"Most of the technology came from Panasonic."

Not really. Panasonic joined later, and wasn't involved in the development of Four Thirds. Kodak was, however, and they made the first few sensors, before Panasonic stepped in as supplier. And, as mentioned by Robert Schroeder, the L1 was a version of the E-330; there was also a Leica version with the same internals.

Panasonic has played a more important role in MFT, of course, but to say that most of the technology comes from them doesn't really apply to Olympus' cameras (or lenses, for that matter). Olympus developed 5-axis IS, among other things, and mostly uses Sony sensors in their 16 MP and 20 MP bodies (the E-M1 being the exception, using a Panasonic sensor). Panasonic made the early 12 MP sensors, but those weren't as good as the later ones by both Panasonic and Sony.

Link | Posted on Mar 11, 2017 at 10:40 UTC
On article Olympus working on 8K video for Micro Four Thirds (219 comments in total)
In reply to:

aramgrg: “we can assure you that there is no problem in developing sensors at 33 million pixels for filming in 8K"
Interesting... I though it is not you need to assure that, but Panasonic or Sony. This is simple cheap talk from Oly.

Olympus could very well be involved in the development of such a sensor, even if they don't have the manufacturing capability themselves.

Nikon designs some of the sensors they use (eg. for the D3/D4/D5), but outsource the production (they used to be made by Renesas). OmniVision doesn't have any fabs of their own, and neither did Aptina (before it was acquired by another company).

Link | Posted on Mar 10, 2017 at 21:51 UTC
On article Olympus working on 8K video for Micro Four Thirds (219 comments in total)
In reply to:

tinternaut: As long as the sensor technology is either the same or slightly better, I don't see a problem with pushing the pixels. Not sure I see the point of 8K though....

Extracting stills from video would take all the fun out of photography for me. YMMV.

Link | Posted on Mar 10, 2017 at 21:38 UTC
In reply to:

soundknight21: Well, that just proves that Apple customers get ripped by 60%. But I suppose they also get "what they want".

I have also read that they make 40% of their profit from repairing their equipment.

51% of all turns are right turns.

Link | Posted on Mar 10, 2017 at 01:08 UTC
On article Panasonic Lumix DC-GX850 real world samples (66 comments in total)
In reply to:

Michiel953: What does this device cost? The image quality is way below par. Despicable.

"You mean good photography doesn't merit a good, long, serious look?"

That's not what I meant, and I think you understood my point.

Link | Posted on Mar 8, 2017 at 15:33 UTC
On article Panasonic Lumix DC-GX850 real world samples (66 comments in total)
In reply to:

Michiel953: What does this device cost? The image quality is way below par. Despicable.

Well, photography and the subject matter are what counts in the end for most consumers. IQ problems that require pixel-peeping or a "good, long, serious look" to be discovered, simply won't be perceived by the majority of people, who enjoy looking at pictures rather than pixels.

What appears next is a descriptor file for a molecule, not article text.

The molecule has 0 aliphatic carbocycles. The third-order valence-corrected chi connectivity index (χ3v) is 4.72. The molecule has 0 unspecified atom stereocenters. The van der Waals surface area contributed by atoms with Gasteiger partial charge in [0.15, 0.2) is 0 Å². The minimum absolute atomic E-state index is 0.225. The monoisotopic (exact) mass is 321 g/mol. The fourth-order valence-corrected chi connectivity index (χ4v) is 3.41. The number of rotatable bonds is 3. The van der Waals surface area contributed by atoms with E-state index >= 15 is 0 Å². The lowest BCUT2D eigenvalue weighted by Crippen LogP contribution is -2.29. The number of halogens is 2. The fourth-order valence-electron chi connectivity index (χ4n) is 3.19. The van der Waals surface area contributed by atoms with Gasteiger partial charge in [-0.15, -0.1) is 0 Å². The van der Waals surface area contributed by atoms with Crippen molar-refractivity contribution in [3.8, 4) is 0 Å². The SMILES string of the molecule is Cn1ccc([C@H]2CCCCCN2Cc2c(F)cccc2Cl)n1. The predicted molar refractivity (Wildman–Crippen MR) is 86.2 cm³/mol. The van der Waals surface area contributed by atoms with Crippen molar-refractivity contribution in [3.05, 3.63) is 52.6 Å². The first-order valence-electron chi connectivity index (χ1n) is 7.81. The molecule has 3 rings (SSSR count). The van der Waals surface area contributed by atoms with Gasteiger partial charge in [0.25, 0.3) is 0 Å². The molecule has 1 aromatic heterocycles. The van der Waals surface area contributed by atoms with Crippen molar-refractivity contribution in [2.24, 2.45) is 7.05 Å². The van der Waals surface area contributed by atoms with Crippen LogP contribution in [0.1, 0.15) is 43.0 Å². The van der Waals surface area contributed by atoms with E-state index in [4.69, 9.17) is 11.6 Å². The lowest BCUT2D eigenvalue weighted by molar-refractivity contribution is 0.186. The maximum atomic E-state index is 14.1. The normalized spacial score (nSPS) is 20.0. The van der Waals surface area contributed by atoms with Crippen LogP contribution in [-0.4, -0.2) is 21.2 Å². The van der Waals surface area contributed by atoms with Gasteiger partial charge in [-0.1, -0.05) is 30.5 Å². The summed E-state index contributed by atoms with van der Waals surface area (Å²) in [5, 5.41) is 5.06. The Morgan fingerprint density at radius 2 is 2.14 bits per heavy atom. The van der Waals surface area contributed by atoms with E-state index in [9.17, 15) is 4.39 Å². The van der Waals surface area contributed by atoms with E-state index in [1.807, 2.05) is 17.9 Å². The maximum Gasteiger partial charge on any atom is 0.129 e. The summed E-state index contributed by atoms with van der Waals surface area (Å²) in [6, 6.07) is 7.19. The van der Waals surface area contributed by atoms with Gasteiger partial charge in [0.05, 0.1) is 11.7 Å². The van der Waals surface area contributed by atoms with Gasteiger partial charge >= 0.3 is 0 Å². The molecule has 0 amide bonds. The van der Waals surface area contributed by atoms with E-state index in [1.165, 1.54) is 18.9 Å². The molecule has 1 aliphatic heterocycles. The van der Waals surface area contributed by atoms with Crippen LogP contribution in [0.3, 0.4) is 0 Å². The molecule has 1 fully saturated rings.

Link | Posted on Mar 8, 2017 at 14:59 UTC
In reply to:

Richard Murdey: I have to go confirm that data, but it doesn't look right. It shows mirrorless units falling 5 fold from 10000 to 2000 between 2011 and 2016. Previous the cipa-derived discussions has always shown mirrorless shipments constant over the last five years.

dSLR shipments have fallen, but not 6 fold between 2010 and 2016.

It shows dSLRs and mirrorless falling about the same as compacts, which is clearly false. Compacts *have* tanked something like 10 fold, but not the other types.

Yes, that sounds about right. Basically, the vast majority of digital camera buyers didn't really need a dedicated camera. They just wanted a convenient and easy way of taking and sharing pictures, and bought the only devices that let them do just that. The arrival of the smartphone gave them an even better option, more convenient and easier to use, and they never looked back.

Link | Posted on Mar 7, 2017 at 16:16 UTC
In reply to:

Richard Murdey: I have to go confirm that data, but it doesn't look right. It shows mirrorless units falling 5 fold from 10000 to 2000 between 2011 and 2016. Previous the cipa-derived discussions has always shown mirrorless shipments constant over the last five years.

dSLR shipments have fallen, but not 6 fold between 2010 and 2016.

It shows dSLRs and mirrorless falling about the same as compacts, which is clearly false. Compacts *have* tanked something like 10 fold, but not the other types.

Richard, as pointed out, you're interpreting the graph wrongly. Moreover, you misread the CIPA data. 2011 ILC shipments was 15.7m, and 2016 ILC shipments was 11.6m units. Take another look at CIPA's tables, and you'll see that your numbers refer to the value (in 1000s of yen), not the unit volume.

Link | Posted on Mar 6, 2017 at 23:58 UTC
In reply to: